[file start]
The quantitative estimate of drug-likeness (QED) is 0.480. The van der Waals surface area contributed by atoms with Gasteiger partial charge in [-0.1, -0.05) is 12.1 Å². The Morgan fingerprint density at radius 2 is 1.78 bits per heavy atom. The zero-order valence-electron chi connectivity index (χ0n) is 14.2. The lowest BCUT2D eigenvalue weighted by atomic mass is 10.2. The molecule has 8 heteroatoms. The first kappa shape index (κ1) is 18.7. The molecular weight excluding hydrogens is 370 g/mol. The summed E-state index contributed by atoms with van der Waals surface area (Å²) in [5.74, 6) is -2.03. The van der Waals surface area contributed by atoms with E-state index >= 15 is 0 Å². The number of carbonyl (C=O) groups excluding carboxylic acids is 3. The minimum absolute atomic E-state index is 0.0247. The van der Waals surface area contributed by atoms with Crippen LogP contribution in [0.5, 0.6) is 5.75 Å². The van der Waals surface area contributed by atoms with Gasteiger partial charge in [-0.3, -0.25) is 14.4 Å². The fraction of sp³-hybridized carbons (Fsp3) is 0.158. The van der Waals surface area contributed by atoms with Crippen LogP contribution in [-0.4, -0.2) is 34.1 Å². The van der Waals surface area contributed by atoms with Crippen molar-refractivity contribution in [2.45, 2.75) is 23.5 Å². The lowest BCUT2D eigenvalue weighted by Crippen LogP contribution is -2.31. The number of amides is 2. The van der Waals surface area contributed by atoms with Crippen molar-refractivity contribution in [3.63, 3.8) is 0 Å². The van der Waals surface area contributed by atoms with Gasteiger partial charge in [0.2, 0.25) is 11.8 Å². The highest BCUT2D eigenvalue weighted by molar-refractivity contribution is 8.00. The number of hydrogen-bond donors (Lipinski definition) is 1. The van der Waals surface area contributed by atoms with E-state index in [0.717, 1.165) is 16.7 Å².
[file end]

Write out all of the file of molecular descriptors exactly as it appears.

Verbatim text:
The quantitative estimate of drug-likeness (QED) is 0.480. The van der Waals surface area contributed by atoms with Gasteiger partial charge in [-0.1, -0.05) is 12.1 Å². The Morgan fingerprint density at radius 2 is 1.78 bits per heavy atom. The zero-order valence-electron chi connectivity index (χ0n) is 14.2. The lowest BCUT2D eigenvalue weighted by atomic mass is 10.2. The molecule has 8 heteroatoms. The first kappa shape index (κ1) is 18.7. The molecular weight excluding hydrogens is 370 g/mol. The summed E-state index contributed by atoms with van der Waals surface area (Å²) in [5.74, 6) is -2.03. The van der Waals surface area contributed by atoms with E-state index >= 15 is 0 Å². The number of carbonyl (C=O) groups excluding carboxylic acids is 3. The minimum absolute atomic E-state index is 0.0247. The van der Waals surface area contributed by atoms with Crippen LogP contribution in [0.5, 0.6) is 5.75 Å². The van der Waals surface area contributed by atoms with Gasteiger partial charge in [-0.3, -0.25) is 14.4 Å². The fraction of sp³-hybridized carbons (Fsp3) is 0.158. The van der Waals surface area contributed by atoms with Crippen LogP contribution in [-0.4, -0.2) is 34.1 Å². The van der Waals surface area contributed by atoms with Crippen molar-refractivity contribution in [2.45, 2.75) is 23.5 Å². The lowest BCUT2D eigenvalue weighted by Crippen LogP contribution is -2.31. The number of amides is 2. The van der Waals surface area contributed by atoms with Crippen molar-refractivity contribution in [3.63, 3.8) is 0 Å². The van der Waals surface area contributed by atoms with Gasteiger partial charge in [0.2, 0.25) is 11.8 Å². The highest BCUT2D eigenvalue weighted by molar-refractivity contribution is 8.00. The number of hydrogen-bond donors (Lipinski definition) is 1. The van der Waals surface area contributed by atoms with E-state index in [0.717, 1.165) is 16.7 Å².